Some interesting search results:
Interview -- Nite Jewel | Guttersnipe - A
magazine for discerning tastes
NJ: There’s this myth of authenticity in music that somebody somehow
communicates a part of themselves, which is just total bullshit.
Everybody is just communicating this "façade" in music and of course it’s
personal, because it’s their take on the idea of being a performer,
which is always going to involve facade. So, for me, it’s the most
personal thing in the world, and the music cloaks me in a nice sound,
and that’s part of a "façade", so it’s all connected really.
The topic of authenticity in music has been a lively one, especially
(for some reason) in the 1980s and 1990s. The topic was usually
defined by disputes about whether a musical performance of, say, Bach,
could be authentic if it was performed with instruments that were
unknown to the composer. Might it be the case that to really hear
Bach's B Minor Mass one has to hear it on instruments modeled on those
employed by the great German Baroque era composer? I believe
Peter Kivey has a good book on authenticity in the arts, especially
music. I think that the majority of philosophers who have
considered this question concluded that authentic Bach does not require
using only Baroque era instruments.
We've talked a lot about this notion of authenticity in music: that
music should be played as cloase as possible to the composer's original
piece and that a musician should be able to write and perform orignial
work. This reminded me of East Villiage Opera Company, a group from New
York that reinvents opera into punk rock music. Even though it's not
original it gives opera a completely differnt context and sound. I
don't think that music should have to be played exactally as the
composer originally intened because it removes the musician from the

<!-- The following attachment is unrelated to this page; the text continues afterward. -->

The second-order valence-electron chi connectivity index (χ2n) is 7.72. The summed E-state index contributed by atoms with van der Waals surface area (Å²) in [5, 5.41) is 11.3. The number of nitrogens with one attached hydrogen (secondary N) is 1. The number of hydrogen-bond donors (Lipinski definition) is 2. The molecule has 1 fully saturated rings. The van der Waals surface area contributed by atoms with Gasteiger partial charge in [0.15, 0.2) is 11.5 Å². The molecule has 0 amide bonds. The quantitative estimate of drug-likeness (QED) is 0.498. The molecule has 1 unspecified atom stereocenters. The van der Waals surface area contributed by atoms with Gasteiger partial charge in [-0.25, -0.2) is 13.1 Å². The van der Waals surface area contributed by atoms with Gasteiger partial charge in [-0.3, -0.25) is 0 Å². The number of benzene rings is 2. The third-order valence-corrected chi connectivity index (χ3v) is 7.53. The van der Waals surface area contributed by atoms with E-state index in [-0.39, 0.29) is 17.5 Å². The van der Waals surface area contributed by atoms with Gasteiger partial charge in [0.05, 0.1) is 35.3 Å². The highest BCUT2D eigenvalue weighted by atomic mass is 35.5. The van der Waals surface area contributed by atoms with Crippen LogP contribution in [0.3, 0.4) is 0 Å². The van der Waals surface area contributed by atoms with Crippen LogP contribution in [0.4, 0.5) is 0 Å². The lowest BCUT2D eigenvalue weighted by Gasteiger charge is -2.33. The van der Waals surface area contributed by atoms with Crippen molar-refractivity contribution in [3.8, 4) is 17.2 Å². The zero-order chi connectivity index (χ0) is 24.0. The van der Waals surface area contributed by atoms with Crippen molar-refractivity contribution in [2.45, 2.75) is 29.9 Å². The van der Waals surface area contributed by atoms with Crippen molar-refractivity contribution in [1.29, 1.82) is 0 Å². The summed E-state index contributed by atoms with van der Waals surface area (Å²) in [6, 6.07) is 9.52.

piece. Musicians should be able to put their own spin on what they hear
and still be able to call it authentic. East Village Opera Company is
original and valid because even though they don't produce new music,
they still give it their own unique vision.
Articles about Los Angeles Baroque Orchestra - Los
Old music isn't what it used to be. The ubiquity of period instrument
ensembles--playing instruments restored or newly made to the standard
prevailing at the time of the music for which they are used--has
shifted the focus of authenticity in music of pre-modern eras from
fussy issues of embellishment to more sensual matters of sound. And
that means more immediate ear appeal for listeners and performers alike.
Wendy Carlos: Biography from Answers.com
Switched-On Bach (1968) was an early album demonstrating
the use of the synthesizer as a genuine musical instrument. As an early
user of Robert Moog 's first commercially available synthesizer
modules (Moog assembled these as custom installations that differed
greatly from user to user), Walter Carlos helped pioneer the
technology, which was significantly more difficult to use than it is
today. Multitrack recording techniques played a critical
role in the time-consuming process of creating this album.
Switched-On Bach was the last project in his four-year-long
collaboration with Benjamin Folkman and won gold records for both
Carlos and Folkman. The album then became one of the first classical
LPs to sell 500,000 copies, and (eventually) to go platinum .
Theremin Vox - An Interview with Bob Moog
-- For me, Wendy Carlos is the greatest electronic musician
of our time. I am especially fond of her albums Sonic
Seasonings and Beauty in the Beast .
-- For the same reason that a dog licks his balls. Do you
know why a dog licks his balls? The answer is: because he can.
-- Of course. Technology has an unlimited supply of
surprises for us.
-- Jean-Jacques Perrey and Gershon Kingsley both bought
modular synthesizers from my company. They worked together in midtown
Manhattan. They were both good musicians, but Perrey liked to splice
tape, and Kingsley liked to play the keyboard. I don't know if Dick
Hyman actually owned one of our modular synthesizers. When he made the
record "MOOG", he used a synthesizer belonging to Walter Sear in New
York City. Sear helped Hyman set up the synthesizer, and Hyman then
played the keyboard. That's what many musicians did, back then. Sear
was also a good musician, a professional tuba player and composer. He
made an album called "The Copper Plated Integrated Circuit".
-- I don't think so. But nobody else imagined it either.
-- Digital is very precise. It is always the same. It is
always in tune. But Analog is warmer and fatter, and more human, I
-- It depends on who you ask. If you ask me, I think that
most of my customers are "real musicians".
-- No, I don't think that's unbelievable. I understand
exactly why that is so. It is so because dirty, imprecise sound is more
complex, and therefore more interesting to listen to. In technical
terms, there is nothing dirtier than an electric guitar played through
a distortion box, but everybody likes that sound because it's warm and